Apple iPhone 5 Features: Report Says Device Will Work On The Fastest Global LTE Networks But Not Likely On All Carriers

on September 08 2012 1:13 AM
Apple iPhone 5 Will Reportedly Have 19-Pin Mini Dock Connector; Will It Outshine Samsung Galaxy S3 As Claimed By Foxconn CEO?
Rumors about Apple ditching the current 30-pin dock connector in favor of something smaller are nothing new. Reports surfaced last month suggesting that Apple would bring the change to its upcoming iPhone iteration, presumably called the “iPhone 5”. Flickr

Apple's experience with the "Long Term Evolution" (LTE) technology has not been so pleasant. Despite that, Apple fans all around the world widely assume that the company's upcoming version of the flagship smartphone, unofficially dubbed the "iPhone 5," will also have LTE functionality. However, there has been some confusion as to whether the handset will work on the LTE outside the United States.

On Friday, an answer to that question came from the Wall Street Journal, which said, citing "people familiar with the matter," that Apple's sixth generation iPhone would work on the fastest 4G LTE networks around the world, including those in the U.S., Europe and Asia. However, the functionality might not be available on every carrier at launch.

"It isn't likely to work with all carriers' LTE networks in all countries, the people said, though it wasn't clear which would be left out," said the WSJ report.

As noted by iDownloadBlog, the LTE networks differ based on carrier and region due to band diversity and hardware limitations. For instance, Verizon's LTE network works on a different frequency band than other carriers outside the U.S. This was the reason why Apple recently had tough times in Australia and other countries when it launched its Wi-Fi+4G version of the new iPad.

The Cupertino tech giant released the new iPad, claiming it to be its first LTE-equipped product. However, the device was apparently compatible with only Verizon and AT&T in the U.S., and Bell Canada and Rogers Communications in Canada.

But now, if the WSJ report holds true, that won't be the case with the new iPhone. There have a lot of rumors also, suggesting that Apple's next iPhone would use Qualcomm's LTE baseband chip built on the 28nm process.

Smartphone manufacturers like Samsung have already implemented the LTE technology in their latest devices, which has turned out to be a unique selling point for them - something that Apple has lacked until now.

According to the WSJ, what makes it difficult to produce LTE phones that work seamlessly around the world is the fact that LTE is much more fragmented compared to the previous 3G wireless technology.

However, that doesn't mean that making phones that support multiple bands of LTE is impossible. In fact, as noted by  The Verge, such kinds of chipsets do exist to enable multi-market LTE. For example, the international version of the newly announced Nokia Lumia 920 is claimed to support as many as five bands of LTE in a single model.

But still, "the concept of universal LTE, unfortunately, is a bit far off," the report added.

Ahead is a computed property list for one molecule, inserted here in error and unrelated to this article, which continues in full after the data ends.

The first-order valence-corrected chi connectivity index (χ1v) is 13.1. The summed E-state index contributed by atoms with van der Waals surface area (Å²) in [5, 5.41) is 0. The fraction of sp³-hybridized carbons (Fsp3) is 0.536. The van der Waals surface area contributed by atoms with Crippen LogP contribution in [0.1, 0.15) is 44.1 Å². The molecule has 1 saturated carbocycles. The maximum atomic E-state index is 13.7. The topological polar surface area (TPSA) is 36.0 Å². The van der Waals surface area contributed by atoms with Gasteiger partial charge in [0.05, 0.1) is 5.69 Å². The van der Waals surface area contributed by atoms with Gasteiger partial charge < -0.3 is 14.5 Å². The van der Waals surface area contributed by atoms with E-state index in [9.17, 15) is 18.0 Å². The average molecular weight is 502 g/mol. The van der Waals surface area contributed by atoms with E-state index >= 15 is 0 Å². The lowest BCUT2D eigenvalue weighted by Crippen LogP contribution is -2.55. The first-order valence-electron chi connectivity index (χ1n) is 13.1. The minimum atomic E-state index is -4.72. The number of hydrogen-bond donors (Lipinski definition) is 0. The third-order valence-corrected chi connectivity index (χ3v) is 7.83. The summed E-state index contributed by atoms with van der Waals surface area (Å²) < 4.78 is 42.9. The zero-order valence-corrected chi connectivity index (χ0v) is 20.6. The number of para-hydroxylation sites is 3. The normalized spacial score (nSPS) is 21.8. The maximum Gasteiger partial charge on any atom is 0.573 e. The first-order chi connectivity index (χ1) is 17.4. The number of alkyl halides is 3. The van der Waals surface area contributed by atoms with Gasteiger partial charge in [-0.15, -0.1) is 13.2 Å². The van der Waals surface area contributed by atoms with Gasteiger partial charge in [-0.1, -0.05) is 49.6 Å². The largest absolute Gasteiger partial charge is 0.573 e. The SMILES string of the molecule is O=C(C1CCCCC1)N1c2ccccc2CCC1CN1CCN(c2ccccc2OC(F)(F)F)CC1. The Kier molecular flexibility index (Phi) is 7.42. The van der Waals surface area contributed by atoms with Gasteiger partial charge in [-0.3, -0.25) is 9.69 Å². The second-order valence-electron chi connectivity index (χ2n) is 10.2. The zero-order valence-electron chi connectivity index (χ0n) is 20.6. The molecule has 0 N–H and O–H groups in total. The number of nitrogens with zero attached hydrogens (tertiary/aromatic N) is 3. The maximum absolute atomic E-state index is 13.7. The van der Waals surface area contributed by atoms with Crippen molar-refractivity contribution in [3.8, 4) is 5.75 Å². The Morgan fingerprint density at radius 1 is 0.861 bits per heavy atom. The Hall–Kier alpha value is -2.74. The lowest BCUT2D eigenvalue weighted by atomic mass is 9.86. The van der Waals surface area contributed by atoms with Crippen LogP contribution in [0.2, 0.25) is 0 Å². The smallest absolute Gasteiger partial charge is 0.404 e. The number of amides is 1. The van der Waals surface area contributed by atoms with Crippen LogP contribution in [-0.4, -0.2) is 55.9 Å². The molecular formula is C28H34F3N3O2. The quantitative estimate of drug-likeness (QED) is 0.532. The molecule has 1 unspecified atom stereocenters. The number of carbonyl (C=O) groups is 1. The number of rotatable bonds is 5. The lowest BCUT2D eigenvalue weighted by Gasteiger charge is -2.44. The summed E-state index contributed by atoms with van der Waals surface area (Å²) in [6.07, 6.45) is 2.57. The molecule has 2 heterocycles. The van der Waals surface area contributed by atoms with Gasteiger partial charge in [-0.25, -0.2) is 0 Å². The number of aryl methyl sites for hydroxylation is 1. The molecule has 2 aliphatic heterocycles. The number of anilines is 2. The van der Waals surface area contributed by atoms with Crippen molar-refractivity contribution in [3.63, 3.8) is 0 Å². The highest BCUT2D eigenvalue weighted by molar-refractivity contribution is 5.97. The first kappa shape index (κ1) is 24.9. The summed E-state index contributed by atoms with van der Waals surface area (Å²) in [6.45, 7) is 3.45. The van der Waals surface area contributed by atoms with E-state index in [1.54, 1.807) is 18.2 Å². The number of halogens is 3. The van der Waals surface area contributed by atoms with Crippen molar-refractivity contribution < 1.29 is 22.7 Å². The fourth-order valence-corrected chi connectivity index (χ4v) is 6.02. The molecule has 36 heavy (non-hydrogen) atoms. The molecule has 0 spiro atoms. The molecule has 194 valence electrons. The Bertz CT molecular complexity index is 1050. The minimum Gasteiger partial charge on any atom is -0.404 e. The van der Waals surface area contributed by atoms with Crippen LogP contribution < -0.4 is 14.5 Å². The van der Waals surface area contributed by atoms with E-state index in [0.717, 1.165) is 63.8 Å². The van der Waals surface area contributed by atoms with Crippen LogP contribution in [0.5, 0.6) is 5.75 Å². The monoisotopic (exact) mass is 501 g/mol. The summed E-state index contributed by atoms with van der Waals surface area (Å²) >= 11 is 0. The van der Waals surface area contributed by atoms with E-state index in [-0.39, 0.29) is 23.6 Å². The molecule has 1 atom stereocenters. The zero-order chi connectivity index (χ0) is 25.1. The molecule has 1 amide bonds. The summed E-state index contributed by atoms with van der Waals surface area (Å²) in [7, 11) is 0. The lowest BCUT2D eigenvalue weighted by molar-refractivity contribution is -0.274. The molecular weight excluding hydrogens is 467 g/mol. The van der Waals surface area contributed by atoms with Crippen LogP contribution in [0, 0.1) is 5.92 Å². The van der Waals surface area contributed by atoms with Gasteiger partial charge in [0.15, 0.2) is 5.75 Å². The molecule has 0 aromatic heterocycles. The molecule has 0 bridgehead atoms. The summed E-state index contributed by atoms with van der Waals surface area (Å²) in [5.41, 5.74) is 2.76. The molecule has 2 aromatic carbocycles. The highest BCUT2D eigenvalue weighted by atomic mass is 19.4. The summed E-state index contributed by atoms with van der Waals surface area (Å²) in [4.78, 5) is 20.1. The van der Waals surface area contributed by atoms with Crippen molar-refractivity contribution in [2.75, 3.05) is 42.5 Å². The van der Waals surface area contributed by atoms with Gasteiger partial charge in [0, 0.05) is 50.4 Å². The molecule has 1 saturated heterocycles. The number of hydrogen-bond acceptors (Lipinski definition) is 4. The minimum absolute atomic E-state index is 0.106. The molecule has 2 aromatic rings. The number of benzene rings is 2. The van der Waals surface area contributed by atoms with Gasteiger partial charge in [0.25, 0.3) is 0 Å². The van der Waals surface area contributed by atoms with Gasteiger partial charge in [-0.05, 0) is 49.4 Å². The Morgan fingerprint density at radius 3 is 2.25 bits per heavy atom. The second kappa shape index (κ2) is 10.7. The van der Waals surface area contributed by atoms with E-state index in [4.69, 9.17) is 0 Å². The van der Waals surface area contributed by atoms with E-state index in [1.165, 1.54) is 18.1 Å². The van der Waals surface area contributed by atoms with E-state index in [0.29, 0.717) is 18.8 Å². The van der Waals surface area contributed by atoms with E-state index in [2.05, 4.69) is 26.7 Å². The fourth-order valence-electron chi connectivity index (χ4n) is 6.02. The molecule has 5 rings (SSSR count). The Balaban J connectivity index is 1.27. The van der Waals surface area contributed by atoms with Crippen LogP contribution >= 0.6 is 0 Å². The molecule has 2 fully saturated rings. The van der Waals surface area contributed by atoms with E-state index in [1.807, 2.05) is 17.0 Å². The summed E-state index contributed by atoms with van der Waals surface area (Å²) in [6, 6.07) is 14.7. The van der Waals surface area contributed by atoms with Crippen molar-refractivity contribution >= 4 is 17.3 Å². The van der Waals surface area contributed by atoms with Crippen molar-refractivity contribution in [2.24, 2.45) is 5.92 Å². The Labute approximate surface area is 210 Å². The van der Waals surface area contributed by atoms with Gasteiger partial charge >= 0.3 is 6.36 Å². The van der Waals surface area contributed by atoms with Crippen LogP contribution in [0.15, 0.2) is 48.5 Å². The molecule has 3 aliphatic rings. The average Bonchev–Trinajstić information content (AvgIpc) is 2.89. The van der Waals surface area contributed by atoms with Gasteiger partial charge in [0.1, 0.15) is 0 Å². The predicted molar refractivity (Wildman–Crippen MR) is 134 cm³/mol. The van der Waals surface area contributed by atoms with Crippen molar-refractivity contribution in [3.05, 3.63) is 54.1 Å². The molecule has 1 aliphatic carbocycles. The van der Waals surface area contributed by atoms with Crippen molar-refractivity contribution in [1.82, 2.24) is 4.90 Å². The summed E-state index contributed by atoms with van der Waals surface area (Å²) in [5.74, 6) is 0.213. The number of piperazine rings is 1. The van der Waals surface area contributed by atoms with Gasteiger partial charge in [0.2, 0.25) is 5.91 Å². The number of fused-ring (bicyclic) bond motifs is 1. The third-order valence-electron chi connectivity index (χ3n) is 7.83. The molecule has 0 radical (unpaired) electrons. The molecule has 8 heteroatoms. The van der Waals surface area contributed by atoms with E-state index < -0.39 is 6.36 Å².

As per IDC data, only three countries in the world - the U.S., South Korea and Japan - currently have considerable numbers of the LTE customers.

IDC said that by the end of the first quarter, Verizon Wireless, the largest LTE network in the world, had about nine million LTE subscribers. On the other hand, South Korea's SK Telecom and Japan's NTT DoCoMo had 2.75 million and 2.23 million LTE subscribers respectively.

When it comes to Europe, there is LTE network in Scandinavia, Germany and elsewhere. But in many other parts, the service is still in its initial stage. For example, the LTE rollout has just begun in a few cities in France while Paris is still out of luck.

According to IDC, LTE-enabled Android smartphones are currently available in 11 countries, including the U.S., Japan, South Korea, Australia and Germany, the WSJ reported.

Apple iPhone 5 Price And Features

9TO5Mac came up with a report Friday, saying that Apple would unveil a single next gen iPhone model, which had been codenamed "N42," at the Sept. 12 media event in San Francisco.

The report also said that the redesigned new iPhone would be up for sale at the iPhone 4S price points and device configuration would remain the same - 16GB, 32GB, and 64GB.

9TO5Mac explained:

"Here is the part codes matrix for the new iPhone launch from a source at a well-known U.S. retail chain: N42A-USA -$199, N42B-USA-$199, N42A-USA-$299, N42B-USA-$299, N42A-USA-$399, N42B-USA-$399.  A + B signify black and white."

As far as features are concerned, iPhone 5 is expected to come with a larger 4-inch screen with in-cell touch technology, a uni-body design and a smaller 9-pin dock connector. The device is likely to run on iOS 6, which would be completely scalable to a larger 640 x 1136 display.

The device is expected to be powered by a much-improved processor. Other talked-about features include 4G LTE technology, Near Field Communication (NFC), 1GB RAM, improved Siri, liquidmetal casing, an 8 megapixel (or even higher) rear camera, a 2 megapixel front-facing camera for video chatting and a much-improved battery life.

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